How to Handle Your Child’s Allergies at School
School is just around the corner — and we know you have plenty to do! In addition to getting your child’s annual physical and some new school supplies, it’s important to take preventative measures that help manage their allergies during the school day.
Communicate With Teachers and Staff
Whether your child is moving to a new school or just preparing for a new school year, contacting their teachers, nurses, and other school personnel can’t hurt.
Schools can be full of many allergy triggers — from dust and mold to another child’s snack. Inform them about your child’s allergies, and use these tips to make sure everyone at school can support your little one:
- Ask if the school takes health measures such as high-efficiency air filters and closing the windows on high pollen count days.
- Make sure your emergency contact information is updated.
- Drop off any rescue inhalers or medication they may need in the event of an allergic reaction or asthma attack.
- Learn if there is an allergy-friendly table in classrooms and the lunchroom.
Choose Allergy-Friendly Snacks
At times, food allergies can pop up for the first time out of nowhere — especially if your child is having a snack at school. To be safe, your child should have an allergy test as part of their school preparation checklist.
While there are plenty of snacks that your child should avoid if they have a food allergy, there are plenty that they can have. Reading nutrition labels and stocking up before the school year kicks off is a great way to ensure your little one’s lunch box is fully prepared.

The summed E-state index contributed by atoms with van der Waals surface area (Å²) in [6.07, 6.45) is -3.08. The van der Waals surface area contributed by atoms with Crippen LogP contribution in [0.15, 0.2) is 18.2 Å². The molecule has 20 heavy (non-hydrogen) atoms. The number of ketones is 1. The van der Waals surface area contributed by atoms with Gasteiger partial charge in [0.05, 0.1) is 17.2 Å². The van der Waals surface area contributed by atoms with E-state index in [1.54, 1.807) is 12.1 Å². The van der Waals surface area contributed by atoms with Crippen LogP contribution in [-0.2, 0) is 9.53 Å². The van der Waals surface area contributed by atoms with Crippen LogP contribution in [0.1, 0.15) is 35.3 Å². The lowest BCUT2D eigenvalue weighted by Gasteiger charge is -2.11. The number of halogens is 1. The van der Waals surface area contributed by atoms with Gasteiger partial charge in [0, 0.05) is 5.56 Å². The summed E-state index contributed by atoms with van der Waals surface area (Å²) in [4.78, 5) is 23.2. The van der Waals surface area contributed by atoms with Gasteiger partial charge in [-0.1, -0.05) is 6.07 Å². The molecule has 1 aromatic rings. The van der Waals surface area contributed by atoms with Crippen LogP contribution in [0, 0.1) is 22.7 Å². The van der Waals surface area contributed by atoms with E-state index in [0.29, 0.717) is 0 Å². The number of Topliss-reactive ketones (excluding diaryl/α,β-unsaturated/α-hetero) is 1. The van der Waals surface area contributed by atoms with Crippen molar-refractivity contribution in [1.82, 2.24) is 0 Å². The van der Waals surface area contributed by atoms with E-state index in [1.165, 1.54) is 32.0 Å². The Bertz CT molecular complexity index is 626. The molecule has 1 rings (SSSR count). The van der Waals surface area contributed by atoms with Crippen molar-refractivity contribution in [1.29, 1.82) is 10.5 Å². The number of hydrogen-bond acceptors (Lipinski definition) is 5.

Here are some snack options to add to your grocery list.
Be sure to check the label on each snack for the most accurate ingredient information. In addition to choosing snacks for your child to bring to school, make sure to educate them on what they can and cannot eat. Consider writing a note in their agenda or on a flashcard, and remind them never to share snacks with their peers.
Stock Up on Allergy Medication
Whether your child has food allergies or seasonal allergies, it’s important to have allergy drops, inhalers, nasal sprays, and EpiPens at home before the first day of school. Your child should have a stock of medicine at home, on their person, and with the school nurse. Check the expiration date on what you have at home, and contact your allergist if you need a new script.
If your child has allergy shot appointments, it would also be a good idea to adjust this schedule to make sure the time doesn’t interfere with school or extracurricular activities.
Visit Our Arlington Allergist for Additional Help
Using these tips can help your child have a safe, healthy, and happy school year — but you may need a bit more help preparing. If your child has undiagnosed or unmanageable allergies, you should bring them in for an appointment before the school year starts.
At Cure Allergy Clinic, our team specializes in diagnosing and treating short-term and chronic allergy and asthma conditions, including:
- Environmental allergies.
- Food allergies.
We are proud to be a trusted resource for high-quality integrative care for patients in and around Arlington, Texas, including the communities of Dallas, Irving, Hurst, Euless, Bedford, Coppell, and Fort Worth.
Help your child seek the relief they need to breathe easier and manage their allergies today by scheduling your first consultation with our team: (817) 774-9320.